And now, the cider I’ve been talking about, or, at least how I made it one day…

            In MY book, anything that uses a lot of spices defies a strict recipe. It just doesn’t happenth-2here in my kitchen. I use spices as the mood dictates, and I like to change it up just to experiment and keep it interesting.

 

1 tsp. ground cinnamon

¼ tsp. freshly grated nutmeg

1 tsp. ground ginger

6 or 8 whole cloves

3 star anise

1 tbsp. dried orange peel

2 quarts fresh apple cider

In a large sauce pot, place the spices over medium heat and stir until you start to smell a lovely aroma of the spices. Add the orange peel and the cider, reduce the heat and simmer for at least 20 minutes. Set aside off the heat an let cool for a few minutes, then strain. If there is any left over, it is great reheated, or even as a chilled drink. If you want to fancy it up, add a cinnamon stick to each cup and serve.

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Blueberry Season in Vermont!

Blueberry Season in Vermont

 

It’s Blueberry Season in Vermont, and high summer, and everything is possible.

Blueberry season also means there is a delightful bounty of fruits and vegetables of every sort, and no reason to have anything on your plate not grown locally. Our gardens are filled with blooms, our streams with canoes and kayaks, our country stores with the curious, and our back roads and byways are dotted with painters and photographers.

The shelves at our farm stands creak under their loads of squash and beans, corn and peppers, tomatoes and cabbage. And if you are not careful, your back porch will become the unsuspecting repository for drive-by zucchini drop-offs from well-meaning gardener friends who planted, let’s say, a couple of extra plants “just in case.”

We measure time in Vermont in terms of our own seasons: blueberry season, corn season, tomato season, mud season, leaf peeping season, and, of course, ski season.

Right now, we have blueberries tucked in every corner of the kitchen. We pick them at bountiful best, when they are practically falling off the bushes, and freeze them for use all winter long. Well, at least those that actually make it to the berry pail and not our mouths! One of our favorite starters at Readmore is a simple bowl of freshly picked sweet blueberries, light cream, and the tiniest dusting of fine sugar on top. Our guests seldom complain about this one, and often it sparks childhood memories! And in February, High Summer in Vermont is served up on your plates in the form of blueberry pancakes and muffins!

Here is one of my favorite recipes for Blueberry Muffins: RECIPE.

Supper tonight will be corn, that’s it, just corn, roasted or grilled outside (with or without butter, it’s not necessary at all). What’s left, I’ll take off the cob and use in corn fritters in the morning. The early corn this year is much sweeter than some years, so it will be a treat for my guests.

Soon, it will be my favorite season, blackberry season, so stay tuned!

 

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Strawberry Season!

   Strawberry Season in Vermont:

Our Official Beginning of Summer

Strawberry Season! It is one of Vermont’s official seasons, the one that comes after Black Fly Season and Trout Season.

This is the time I wait for all year! First of all, the roses are blooming. A morning stroll in the garden with a steamy cup of coffee, a few quiet moments in the Gazebo at dusk, and the scent of roses fills the air. Life is good. The farm stands are filled with everything from quirky little garlic scapes to vine-ripened tomatoes, and every kind of green imaginable! We can pick a rainbow at the counter, and feel virtuous with every meal.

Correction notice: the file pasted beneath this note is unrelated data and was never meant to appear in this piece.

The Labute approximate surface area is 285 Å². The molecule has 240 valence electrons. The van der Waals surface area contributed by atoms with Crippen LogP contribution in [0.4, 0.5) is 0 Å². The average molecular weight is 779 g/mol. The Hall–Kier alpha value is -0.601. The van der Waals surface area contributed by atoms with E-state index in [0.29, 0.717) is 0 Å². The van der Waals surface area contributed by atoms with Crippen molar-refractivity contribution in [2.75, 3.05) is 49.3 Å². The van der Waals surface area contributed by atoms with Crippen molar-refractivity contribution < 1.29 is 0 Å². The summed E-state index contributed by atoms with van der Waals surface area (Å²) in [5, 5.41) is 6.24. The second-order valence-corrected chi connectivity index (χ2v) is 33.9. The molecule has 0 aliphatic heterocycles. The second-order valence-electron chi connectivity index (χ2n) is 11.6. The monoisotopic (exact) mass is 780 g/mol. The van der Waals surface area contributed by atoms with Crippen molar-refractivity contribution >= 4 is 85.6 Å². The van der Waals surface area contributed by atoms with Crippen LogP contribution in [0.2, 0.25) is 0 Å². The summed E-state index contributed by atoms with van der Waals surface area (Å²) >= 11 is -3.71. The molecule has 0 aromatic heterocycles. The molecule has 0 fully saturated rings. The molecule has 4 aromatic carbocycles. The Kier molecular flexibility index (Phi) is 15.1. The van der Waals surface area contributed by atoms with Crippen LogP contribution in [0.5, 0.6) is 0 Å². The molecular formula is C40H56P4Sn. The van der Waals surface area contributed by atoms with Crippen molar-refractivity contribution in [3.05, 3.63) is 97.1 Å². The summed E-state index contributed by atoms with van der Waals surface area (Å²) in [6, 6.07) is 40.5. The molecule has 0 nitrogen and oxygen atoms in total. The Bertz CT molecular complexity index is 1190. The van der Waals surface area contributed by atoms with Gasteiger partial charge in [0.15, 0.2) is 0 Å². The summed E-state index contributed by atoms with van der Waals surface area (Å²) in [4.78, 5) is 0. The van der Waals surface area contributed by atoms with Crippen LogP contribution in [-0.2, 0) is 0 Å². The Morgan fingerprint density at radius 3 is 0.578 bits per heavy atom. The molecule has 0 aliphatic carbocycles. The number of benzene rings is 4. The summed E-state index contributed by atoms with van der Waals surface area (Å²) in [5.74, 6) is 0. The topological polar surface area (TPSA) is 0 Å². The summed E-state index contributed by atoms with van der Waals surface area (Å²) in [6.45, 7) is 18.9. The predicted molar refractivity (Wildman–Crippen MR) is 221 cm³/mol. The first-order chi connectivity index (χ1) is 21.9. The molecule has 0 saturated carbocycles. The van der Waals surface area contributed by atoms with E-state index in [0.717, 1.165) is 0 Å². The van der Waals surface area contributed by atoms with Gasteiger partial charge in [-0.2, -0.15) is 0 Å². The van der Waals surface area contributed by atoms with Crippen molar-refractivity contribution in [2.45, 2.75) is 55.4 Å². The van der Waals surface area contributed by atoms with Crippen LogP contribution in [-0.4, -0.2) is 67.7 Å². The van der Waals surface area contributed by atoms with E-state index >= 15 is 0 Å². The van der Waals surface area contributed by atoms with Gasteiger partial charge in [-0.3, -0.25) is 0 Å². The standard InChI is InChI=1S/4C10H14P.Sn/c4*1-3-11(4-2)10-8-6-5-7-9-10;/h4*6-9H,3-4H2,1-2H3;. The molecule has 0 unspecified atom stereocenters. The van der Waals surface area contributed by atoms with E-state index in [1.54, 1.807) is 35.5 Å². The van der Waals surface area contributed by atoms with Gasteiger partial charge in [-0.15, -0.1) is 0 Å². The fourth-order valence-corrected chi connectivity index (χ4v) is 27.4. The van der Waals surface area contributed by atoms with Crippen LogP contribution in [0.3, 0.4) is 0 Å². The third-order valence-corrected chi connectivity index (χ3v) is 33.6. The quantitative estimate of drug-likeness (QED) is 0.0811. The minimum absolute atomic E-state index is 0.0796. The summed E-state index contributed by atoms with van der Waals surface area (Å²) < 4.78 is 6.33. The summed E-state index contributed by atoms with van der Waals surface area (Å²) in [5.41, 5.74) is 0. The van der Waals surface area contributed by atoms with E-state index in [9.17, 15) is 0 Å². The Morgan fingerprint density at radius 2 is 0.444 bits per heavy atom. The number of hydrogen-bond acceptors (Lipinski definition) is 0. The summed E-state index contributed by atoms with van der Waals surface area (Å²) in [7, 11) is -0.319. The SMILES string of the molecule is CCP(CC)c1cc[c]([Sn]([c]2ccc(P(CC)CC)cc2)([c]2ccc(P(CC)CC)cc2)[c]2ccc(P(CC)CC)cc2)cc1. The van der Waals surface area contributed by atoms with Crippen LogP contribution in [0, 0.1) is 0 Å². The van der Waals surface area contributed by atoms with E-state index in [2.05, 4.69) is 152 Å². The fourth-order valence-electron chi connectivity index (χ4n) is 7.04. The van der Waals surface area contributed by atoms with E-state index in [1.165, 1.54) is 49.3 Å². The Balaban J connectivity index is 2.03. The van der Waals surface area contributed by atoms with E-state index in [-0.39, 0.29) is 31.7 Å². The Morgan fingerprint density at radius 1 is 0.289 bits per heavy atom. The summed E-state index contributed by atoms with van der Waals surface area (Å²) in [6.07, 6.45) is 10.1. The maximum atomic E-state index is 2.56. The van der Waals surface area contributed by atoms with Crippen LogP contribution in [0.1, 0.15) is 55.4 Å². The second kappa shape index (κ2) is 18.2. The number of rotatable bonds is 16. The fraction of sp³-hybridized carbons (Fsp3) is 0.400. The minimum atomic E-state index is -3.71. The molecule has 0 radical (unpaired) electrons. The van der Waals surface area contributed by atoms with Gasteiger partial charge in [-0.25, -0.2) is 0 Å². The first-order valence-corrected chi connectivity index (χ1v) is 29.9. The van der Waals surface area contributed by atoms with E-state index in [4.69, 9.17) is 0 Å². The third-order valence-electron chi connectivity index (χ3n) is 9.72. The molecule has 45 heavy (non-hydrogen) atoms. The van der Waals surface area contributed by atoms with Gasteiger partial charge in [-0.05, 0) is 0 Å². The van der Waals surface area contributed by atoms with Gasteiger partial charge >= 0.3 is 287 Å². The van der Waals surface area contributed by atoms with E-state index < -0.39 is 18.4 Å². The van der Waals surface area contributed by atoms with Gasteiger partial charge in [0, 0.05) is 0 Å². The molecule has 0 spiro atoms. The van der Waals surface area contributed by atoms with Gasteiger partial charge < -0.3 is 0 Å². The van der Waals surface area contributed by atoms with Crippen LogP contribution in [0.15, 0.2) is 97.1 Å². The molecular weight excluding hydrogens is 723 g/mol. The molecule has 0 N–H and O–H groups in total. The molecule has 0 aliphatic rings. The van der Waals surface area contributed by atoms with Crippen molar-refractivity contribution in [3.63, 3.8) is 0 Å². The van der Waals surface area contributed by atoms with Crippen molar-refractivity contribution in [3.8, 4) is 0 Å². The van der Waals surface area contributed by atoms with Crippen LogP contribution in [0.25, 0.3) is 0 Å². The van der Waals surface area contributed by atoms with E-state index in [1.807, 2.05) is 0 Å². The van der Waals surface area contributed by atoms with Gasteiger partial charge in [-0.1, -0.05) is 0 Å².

When strawberries are in season, you know that summer is really here, and now they are coming fast and furious. Blueberries are poised for their debut, and local cherries have already made their way to a large jar of brandy for use next year.

It's Strawberry Season in Vermont, a special kind of hunting season...

It’s Strawberry Season in Vermont, a special kind of hunting season…

I spent an afternoon this weekend making and canning my conventional strawberry jam recipe, to pull out all winter long. I just follow the basic powdered pectin instructions, and since this year the strawberries are nice and sweet, the jam is terrific. Some years, the strawberries are watery, and I’ve found it is hardly worth the time of putting them up because the flavor will be lacking. Sometimes I add a little orange zest and juice for an extra element, but when the strawberries are as good as this year, that is not necessary.

I also made a quick fresh jam this past weekend, with the addition of a little lavender balsamic vinegar. It was great, and it was done in 20 minutes. I was using up the last of a quart of strawberries, and it this hassle-free version will keep in my refrigerator for about a month (assuming, of course, that it lasts that long…). And it’s not just for toast, I put it on roasted chicken the other night for supper, and it was a hit with all. Here’s the recipe>.

Our guests have feasted on Strawberries Romanoff, Strawberry Soup, Strawberry Smoothies, Strawberries and Cream, and Strawberry Shortcake Waffles.

When we are not wiping strawberry juice off our chins, we are enjoying all the wonderful things Vermont has to offer in the summer: long, long daylight hours, peepers at dusk, fireflies, hiking, boating, swimming, garden tours, chamber music, plays, art and crafts fairs, book sales, antiques, fine dining. You name it, we have it!

 

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May and the Fiddleheads have arrived!

Fiddleheads: A New England Delicacy!

      Not a moment too soon, the fiddlehead ferns (or just fiddleheads if you prefer) have arrived and I’ve already cooked up a big batch! My sister-in-law has her secret patch by the river all staked out for us, and she has promised more, if I cook them, and indeed I will. Last night’s dish was prepared with a little garlic and a bunch of luscious ramps, which are wild leeks and an enticing early spring green. These are my favorite. Mix the two together, and there is nothing better, especially for sun-deprived northerners who need some fresh green in their diets just about now.